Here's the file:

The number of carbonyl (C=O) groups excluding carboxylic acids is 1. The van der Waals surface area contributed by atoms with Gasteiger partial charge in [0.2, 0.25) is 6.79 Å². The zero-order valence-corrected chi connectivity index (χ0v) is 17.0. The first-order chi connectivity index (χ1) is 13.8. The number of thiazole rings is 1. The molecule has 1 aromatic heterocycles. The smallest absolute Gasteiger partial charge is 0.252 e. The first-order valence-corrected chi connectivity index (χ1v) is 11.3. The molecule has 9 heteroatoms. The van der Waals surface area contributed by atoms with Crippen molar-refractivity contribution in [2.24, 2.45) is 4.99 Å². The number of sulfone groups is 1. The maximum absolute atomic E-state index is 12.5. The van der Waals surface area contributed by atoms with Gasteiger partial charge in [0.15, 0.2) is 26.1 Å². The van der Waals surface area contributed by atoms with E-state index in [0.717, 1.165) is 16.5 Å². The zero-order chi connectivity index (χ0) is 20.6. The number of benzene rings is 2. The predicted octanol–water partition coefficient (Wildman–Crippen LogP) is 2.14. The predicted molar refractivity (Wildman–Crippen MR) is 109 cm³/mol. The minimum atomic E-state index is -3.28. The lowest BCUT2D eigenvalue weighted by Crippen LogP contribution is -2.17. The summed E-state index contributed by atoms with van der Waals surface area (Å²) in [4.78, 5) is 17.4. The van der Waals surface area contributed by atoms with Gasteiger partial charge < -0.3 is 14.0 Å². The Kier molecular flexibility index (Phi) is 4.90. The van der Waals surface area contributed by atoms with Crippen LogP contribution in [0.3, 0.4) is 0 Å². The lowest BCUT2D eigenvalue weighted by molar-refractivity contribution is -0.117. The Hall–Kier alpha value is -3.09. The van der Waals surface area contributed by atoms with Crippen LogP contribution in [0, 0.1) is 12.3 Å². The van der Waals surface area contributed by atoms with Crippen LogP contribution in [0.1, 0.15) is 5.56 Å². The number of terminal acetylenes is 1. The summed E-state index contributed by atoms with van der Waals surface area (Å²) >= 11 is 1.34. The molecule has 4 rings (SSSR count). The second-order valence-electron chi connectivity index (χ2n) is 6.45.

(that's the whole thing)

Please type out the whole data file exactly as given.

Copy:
The number of carbonyl (C=O) groups excluding carboxylic acids is 1. The van der Waals surface area contributed by atoms with Gasteiger partial charge in [0.2, 0.25) is 6.79 Å². The zero-order valence-corrected chi connectivity index (χ0v) is 17.0. The first-order chi connectivity index (χ1) is 13.8. The number of thiazole rings is 1. The molecule has 1 aromatic heterocycles. The smallest absolute Gasteiger partial charge is 0.252 e. The first-order valence-corrected chi connectivity index (χ1v) is 11.3. The molecule has 9 heteroatoms. The van der Waals surface area contributed by atoms with Crippen molar-refractivity contribution in [2.24, 2.45) is 4.99 Å². The number of sulfone groups is 1. The maximum absolute atomic E-state index is 12.5. The van der Waals surface area contributed by atoms with Gasteiger partial charge in [0.15, 0.2) is 26.1 Å². The van der Waals surface area contributed by atoms with E-state index in [0.717, 1.165) is 16.5 Å². The zero-order chi connectivity index (χ0) is 20.6. The number of benzene rings is 2. The predicted octanol–water partition coefficient (Wildman–Crippen LogP) is 2.14. The predicted molar refractivity (Wildman–Crippen MR) is 109 cm³/mol. The minimum atomic E-state index is -3.28. The lowest BCUT2D eigenvalue weighted by Crippen LogP contribution is -2.17. The summed E-state index contributed by atoms with van der Waals surface area (Å²) in [4.78, 5) is 17.4. The van der Waals surface area contributed by atoms with Gasteiger partial charge < -0.3 is 14.0 Å². The Kier molecular flexibility index (Phi) is 4.90. The van der Waals surface area contributed by atoms with Crippen LogP contribution in [0.3, 0.4) is 0 Å². The lowest BCUT2D eigenvalue weighted by molar-refractivity contribution is -0.117. The Hall–Kier alpha value is -3.09. The van der Waals surface area contributed by atoms with Crippen LogP contribution in [0, 0.1) is 12.3 Å². The van der Waals surface area contributed by atoms with Crippen LogP contribution in [0.1, 0.15) is 5.56 Å². The number of terminal acetylenes is 1. The summed E-state index contributed by atoms with van der Waals surface area (Å²) >= 11 is 1.34. The molecule has 4 rings (SSSR count). The second-order valence-electron chi connectivity index (χ2n) is 6.45.